In August of 2011, the three members of the Danish band Efterklang, dressed in survival suits, loaded a small recording studio worth of equipment onto an open boat docked on the island of Spitsbergen. Soaked by rain and rough seas, the boat pushed off into the fjord that separates the town of Longyearbyen from their destination: Piramida, a former Russian coal mining settlement abandoned by the state-held company that ran it in 1998.
In front of them: nine days in the cold, no human contact outside their small party and the threat of polar bear attacks.
“It was the longest boat ride I’d ever taken,” says Rasmus Stolberg, Efterklang’s bassist. “It felt like a very surreal and extreme way to begin making an album.”
Spitsbergen is the largest island in Svalbard, an arctic archipelago about the size of Sri Lanka, 400 miles north of Norway’s farthest northern tip. “It’s a territory controlled by Norway, but it’s not really Norway,” Stolberg says.
Mads Brauer, who plays electronics for the band, says that starting from scratch on each new album is just part of Efterklang’s process. Piramida promised the cleanest slate imaginable. There were no people in the town, just crumbling evidence of former occupants and their lives. The plan was to take recording equipment — mallets to bang on whatever they could find, microphones and flash recorders to document the noises they made — and return home with raw sound they could twist and turn into a new album.
A Ghost Town As A Studio
The thousands of miles between their adopted home of Berlin and an abandoned mining town halfway between the Arctic Circle and the North Pole might seem like a drastic length to travel, but the band members were inspired. For musicians obsessed with sound, Piramida offered unimaginable opportunities: to turn every object within sight into a musical instrument; to turn an entire town, in effect, into a recording studio.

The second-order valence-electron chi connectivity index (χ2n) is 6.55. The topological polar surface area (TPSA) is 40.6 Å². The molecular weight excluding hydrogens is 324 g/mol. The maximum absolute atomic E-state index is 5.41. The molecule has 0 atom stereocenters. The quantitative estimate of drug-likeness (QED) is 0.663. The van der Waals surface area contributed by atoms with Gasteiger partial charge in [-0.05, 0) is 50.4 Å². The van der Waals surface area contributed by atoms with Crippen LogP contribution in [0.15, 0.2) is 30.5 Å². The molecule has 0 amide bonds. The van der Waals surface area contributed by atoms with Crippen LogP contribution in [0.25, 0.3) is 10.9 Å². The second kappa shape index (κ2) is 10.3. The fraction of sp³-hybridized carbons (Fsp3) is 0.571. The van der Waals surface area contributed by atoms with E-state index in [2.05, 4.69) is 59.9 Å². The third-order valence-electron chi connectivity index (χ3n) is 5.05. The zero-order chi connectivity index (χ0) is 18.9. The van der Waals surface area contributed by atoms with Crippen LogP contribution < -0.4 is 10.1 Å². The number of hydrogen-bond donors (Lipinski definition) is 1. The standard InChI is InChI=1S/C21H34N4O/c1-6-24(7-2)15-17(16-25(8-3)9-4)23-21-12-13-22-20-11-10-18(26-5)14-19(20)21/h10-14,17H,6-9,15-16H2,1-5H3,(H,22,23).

“This place was quite optimal because we could kind of record a city without people in it,” says lead singer Casper Clausen. “You can go to any other city and try and record, but there would always be some kind of sounds you’re not in control of in the background.”
Getting there wasn’t easy. Access to Piramida is still controlled by the mining company that packed up and left in 1998, and despite emails, faxes and “a friend in Moscow that went and knocked on the door,” they heard no reply. Finally, a German documentary crew who had permission to travel offered them a ride.
“Sitting in a boat like that with all of our equipment, going to this ghost town, not having written one song yet, everything felt so new and fresh and without direction,” Clausen says. “In that sense it was a scary trip in many ways, I think.”
After docking in Piramida, there was nothing to do but wander, collect sounds and worry about the polar bears, one of three land mammals native to the island. One of the reasons for taking the trip, Stolberg says, was hearing that the world’s northernmost grand piano sits in the town’s empty concert hall. But most of the instruments the band found weren’t designed with music in mind. The trio began exploring the abandoned warehouses, playgrounds, residences and courtyards, banging on corrugated metal siding, lamps and fuel tanks. (“When you’re up there for nine days, you get to hit on a lot of metal,” Stolberg says. “After some days, all these start to sound the same to you.”)
Some objects they found had an innate musicality. Clausen recorded his footsteps while running on a long boardwalk, which would later become the beat for one of the songs on the album. He crawled into pipes and sang, his clear tenor multiplying into a ghostly choir as it bounced off metal walls. A fuel tank, half full of water and covered in spikes — to hold insulation that had long since rotted away — turned into a giant percussive instrument once the band discovered that each spike had a distinct tone. Once they taught themselves to play it, it sounded a little like a kalimba.
New Sounds Out Of Old
Most of the sound Efterklang recorded in Piramida had to be treated in some way once the musicians returned home to Berlin — taken apart and reassembled. Fortunately, that kind of thing is built into the band’s process. (As well as its name: in Danish, “efterklang” means “after-sound,” or reverberation. Talk to Stolberg about the trip, and he can’t help but giddily bring up this bit of trivia.)